One of my biggest gripes about Thrawn (despite the fact that he hasn't done much) this season is what made him to me very interesting in Legends was his care for the troops under his command. In the Legends materials he didn't look at his men as expendable fodder but more as valuable assets that should not be wasted foolishly. It made him stand out even more in the Imperial ranks as every other commander had the opposite mindset. In the show he doesn't seem concerned about the loss of his troops and equipment at all. Would have like to see that part of his mentality on the show. 

Thrawn wasn't that nice, he had a guys head cut off for failing to do his job properly.  If you want a compassionate Grand Admiral look no further than "Grand Admiral Osvald Teshik".  He went out of his way to stay behind and make sure the whole Imperial Fleet escaped Endor, while he alone, in his Command Ship, stayed behind and fought the Rebel Fleet for hours before being disabled.  He is known for taking on fleets of ships when the odds are super against him and survive.   It's debatable if you can count them as victories, however, on endor, he intended to stay behind and let the IMPs escape, and he did.  Earlier in his career he took on an enemy fleet, the Haapens, with just a single Light Cruiser, it only had two turbo lasers, he also had 4-8 gunships, and 2-4 TIE Groups, maybe just 2-4 Squadrons, the fleet he fought was 72-2,000 + ships.  He lost everything but survived.  That is a better feat than anything Thrawn has done, because Teshik was put in a situation where he was supposed to die, and he couldn't use anything else better.  i would like to see Thrawn do the same. 

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On 21/03/2017 at 3:55 PM, Karhedron said:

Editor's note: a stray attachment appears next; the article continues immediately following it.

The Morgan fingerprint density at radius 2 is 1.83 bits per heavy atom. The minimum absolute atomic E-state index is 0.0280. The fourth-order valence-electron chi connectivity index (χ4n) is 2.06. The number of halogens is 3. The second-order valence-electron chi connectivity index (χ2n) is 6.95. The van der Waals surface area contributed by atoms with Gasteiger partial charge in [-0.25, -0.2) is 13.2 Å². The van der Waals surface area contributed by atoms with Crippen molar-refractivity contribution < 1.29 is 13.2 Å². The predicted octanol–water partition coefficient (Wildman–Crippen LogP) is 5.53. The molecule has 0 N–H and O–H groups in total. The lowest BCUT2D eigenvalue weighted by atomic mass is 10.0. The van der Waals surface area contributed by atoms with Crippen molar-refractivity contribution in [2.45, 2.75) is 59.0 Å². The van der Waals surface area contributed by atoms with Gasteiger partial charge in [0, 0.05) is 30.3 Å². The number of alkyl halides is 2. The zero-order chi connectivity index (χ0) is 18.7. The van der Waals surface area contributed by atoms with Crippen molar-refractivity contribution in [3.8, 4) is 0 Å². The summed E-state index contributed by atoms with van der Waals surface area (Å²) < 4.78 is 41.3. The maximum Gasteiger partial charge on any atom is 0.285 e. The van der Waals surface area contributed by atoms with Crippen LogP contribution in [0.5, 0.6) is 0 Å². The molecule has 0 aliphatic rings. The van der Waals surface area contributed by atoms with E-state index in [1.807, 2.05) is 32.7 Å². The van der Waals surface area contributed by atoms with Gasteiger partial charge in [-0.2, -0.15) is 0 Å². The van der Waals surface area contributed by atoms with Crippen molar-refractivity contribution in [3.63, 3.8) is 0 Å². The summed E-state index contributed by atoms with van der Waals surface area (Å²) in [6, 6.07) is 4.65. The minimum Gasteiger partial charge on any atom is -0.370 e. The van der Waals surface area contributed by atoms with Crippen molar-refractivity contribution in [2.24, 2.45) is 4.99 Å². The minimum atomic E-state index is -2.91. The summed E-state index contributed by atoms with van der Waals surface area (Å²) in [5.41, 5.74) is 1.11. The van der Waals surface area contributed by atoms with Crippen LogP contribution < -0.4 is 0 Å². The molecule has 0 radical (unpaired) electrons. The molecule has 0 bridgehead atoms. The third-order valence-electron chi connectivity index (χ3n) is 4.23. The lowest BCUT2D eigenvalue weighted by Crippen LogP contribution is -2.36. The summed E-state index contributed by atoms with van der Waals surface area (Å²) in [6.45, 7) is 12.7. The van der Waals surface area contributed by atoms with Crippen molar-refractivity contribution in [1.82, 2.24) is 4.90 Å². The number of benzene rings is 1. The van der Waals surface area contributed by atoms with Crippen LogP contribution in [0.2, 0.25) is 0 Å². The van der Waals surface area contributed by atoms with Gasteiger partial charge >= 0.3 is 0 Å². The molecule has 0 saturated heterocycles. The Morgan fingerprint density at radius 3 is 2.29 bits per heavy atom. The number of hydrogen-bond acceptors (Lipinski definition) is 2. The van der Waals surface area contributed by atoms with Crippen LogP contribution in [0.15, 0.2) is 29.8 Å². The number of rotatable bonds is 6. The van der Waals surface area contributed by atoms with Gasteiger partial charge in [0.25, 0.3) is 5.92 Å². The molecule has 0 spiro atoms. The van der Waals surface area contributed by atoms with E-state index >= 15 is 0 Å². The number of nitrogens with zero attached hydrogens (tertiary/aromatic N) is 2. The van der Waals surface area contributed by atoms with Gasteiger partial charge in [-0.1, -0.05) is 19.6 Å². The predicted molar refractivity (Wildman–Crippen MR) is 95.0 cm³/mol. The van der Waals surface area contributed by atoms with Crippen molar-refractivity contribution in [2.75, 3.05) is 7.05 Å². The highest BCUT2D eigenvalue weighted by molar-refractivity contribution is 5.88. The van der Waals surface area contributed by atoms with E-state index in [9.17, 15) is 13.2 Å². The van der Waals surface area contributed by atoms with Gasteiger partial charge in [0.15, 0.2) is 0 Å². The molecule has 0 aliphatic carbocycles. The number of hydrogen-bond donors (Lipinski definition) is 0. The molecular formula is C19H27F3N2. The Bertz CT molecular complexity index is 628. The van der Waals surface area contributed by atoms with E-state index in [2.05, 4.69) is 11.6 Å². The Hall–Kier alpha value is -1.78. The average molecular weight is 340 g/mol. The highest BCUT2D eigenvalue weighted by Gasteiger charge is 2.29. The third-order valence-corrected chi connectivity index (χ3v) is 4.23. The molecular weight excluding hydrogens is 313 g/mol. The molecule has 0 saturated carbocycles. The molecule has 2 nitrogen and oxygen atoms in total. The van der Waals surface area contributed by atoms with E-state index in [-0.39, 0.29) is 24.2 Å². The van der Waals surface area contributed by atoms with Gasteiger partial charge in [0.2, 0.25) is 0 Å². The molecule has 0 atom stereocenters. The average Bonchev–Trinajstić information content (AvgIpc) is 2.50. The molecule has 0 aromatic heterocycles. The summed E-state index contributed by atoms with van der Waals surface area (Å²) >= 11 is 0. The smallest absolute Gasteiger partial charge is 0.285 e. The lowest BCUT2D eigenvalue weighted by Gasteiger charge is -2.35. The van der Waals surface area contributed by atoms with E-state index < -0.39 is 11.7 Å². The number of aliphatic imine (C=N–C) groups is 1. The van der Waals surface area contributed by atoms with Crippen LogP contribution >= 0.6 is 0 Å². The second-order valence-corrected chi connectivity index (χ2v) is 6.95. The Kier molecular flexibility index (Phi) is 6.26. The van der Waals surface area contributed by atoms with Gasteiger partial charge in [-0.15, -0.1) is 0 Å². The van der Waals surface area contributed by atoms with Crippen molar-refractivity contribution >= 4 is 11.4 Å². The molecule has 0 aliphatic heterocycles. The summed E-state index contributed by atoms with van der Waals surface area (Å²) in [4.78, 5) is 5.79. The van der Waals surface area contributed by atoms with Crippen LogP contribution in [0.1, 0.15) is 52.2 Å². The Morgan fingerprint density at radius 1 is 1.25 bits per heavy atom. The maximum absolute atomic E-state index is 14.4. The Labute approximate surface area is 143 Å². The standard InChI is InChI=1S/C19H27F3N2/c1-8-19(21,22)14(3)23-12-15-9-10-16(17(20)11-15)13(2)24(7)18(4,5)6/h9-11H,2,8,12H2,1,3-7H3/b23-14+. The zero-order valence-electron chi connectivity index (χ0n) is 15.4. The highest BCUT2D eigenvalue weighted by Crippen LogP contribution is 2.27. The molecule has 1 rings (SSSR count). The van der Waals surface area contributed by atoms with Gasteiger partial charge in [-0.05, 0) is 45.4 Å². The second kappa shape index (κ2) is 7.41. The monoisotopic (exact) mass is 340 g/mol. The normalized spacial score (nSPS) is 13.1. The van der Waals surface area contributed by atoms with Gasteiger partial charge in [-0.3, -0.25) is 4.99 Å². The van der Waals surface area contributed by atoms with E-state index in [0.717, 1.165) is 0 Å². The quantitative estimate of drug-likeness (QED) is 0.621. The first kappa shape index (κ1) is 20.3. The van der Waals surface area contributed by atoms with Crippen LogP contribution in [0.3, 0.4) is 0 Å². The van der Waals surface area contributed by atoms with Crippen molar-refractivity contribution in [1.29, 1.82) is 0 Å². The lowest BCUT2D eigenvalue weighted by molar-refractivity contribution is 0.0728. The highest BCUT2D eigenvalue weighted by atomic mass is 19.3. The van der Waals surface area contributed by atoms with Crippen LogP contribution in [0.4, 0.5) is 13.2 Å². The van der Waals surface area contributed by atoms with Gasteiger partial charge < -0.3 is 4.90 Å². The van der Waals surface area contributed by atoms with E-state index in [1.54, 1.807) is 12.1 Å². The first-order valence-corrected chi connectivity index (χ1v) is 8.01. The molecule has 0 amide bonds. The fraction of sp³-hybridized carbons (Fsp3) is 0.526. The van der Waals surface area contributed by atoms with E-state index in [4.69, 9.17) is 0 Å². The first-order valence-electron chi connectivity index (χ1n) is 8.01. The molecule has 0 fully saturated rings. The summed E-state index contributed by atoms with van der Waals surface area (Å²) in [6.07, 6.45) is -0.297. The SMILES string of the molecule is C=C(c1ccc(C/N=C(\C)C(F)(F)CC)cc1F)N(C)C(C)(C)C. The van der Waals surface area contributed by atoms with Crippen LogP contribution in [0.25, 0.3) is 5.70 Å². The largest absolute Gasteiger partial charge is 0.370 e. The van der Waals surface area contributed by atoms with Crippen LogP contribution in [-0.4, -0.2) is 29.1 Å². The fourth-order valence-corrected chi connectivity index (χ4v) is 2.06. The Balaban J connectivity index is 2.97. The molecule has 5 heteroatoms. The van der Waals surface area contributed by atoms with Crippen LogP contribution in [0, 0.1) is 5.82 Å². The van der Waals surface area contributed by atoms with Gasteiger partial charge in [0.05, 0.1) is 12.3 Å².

According to the old RPGs, the Falcon had a backup hyperdrive. It was incredibly slow and absolutely no use for escaping from the Empire but it was enough to get them from Anoat to Bespin without dying of old age along the way.

I agree that the middle-section of ESB is meant to show a significant (albeit undefined) portion of time. When Luke is about to leave, Yoda says "Remember your failure at the cave" to which Luke responds "But I've learned so much since then". Luke's reply would make no sense if it had only been a matter of days. Clearly a decent enough interval has passed for Luke to consider it as no longer applicable.

I know about the back up hyperdrive from being a gamer but i never even considered the possibility of a large time gap story wise in Empire ?

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4 hours ago, Hawkstrike said:

It does feel a bit overplayed since we just saw it in Rogue One.

Agreed although to be fair to Rebels from Rebels Recon it sounds like Rogue One was still in production when they were finalizing this finale. 

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On 3/25/2017 at 9:15 PM, SEApocalypse said:

Leaves just the ESB asteroid vaporisation as inconstancy, which is not really a big thing.

Eh...but in ESB, the asteroids explode when they hit EACH OTHER.

The assumption any of those articles begin with, the the rocks must be some kind if high-density metal, are obviously false on the surface.  They hit each other and explode.

Seems likelier that asteroids in the Star Wars universe are actually more like hollow shells filled with hydrogen gas or something...

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8 minutes ago, Forresto said:

Agreed although to be fair to Rebels from Rebels Recon it sounds like Rogue One was still in production when they were finalizing this finale. 

Which is why it's more annoying. Because they all sit in on the story group meetings and should have realized that the scene of a rebel ship crashing into a star destroyer/Interdictor was being duplicated. One of the two(most likely Rebels) should have done something else. Now if in season four, the crew discusses Sato's death with his nephew and Admiral Raddus is there, maybe it could be implied that Raddus got the tactic from Sato and that would be cool.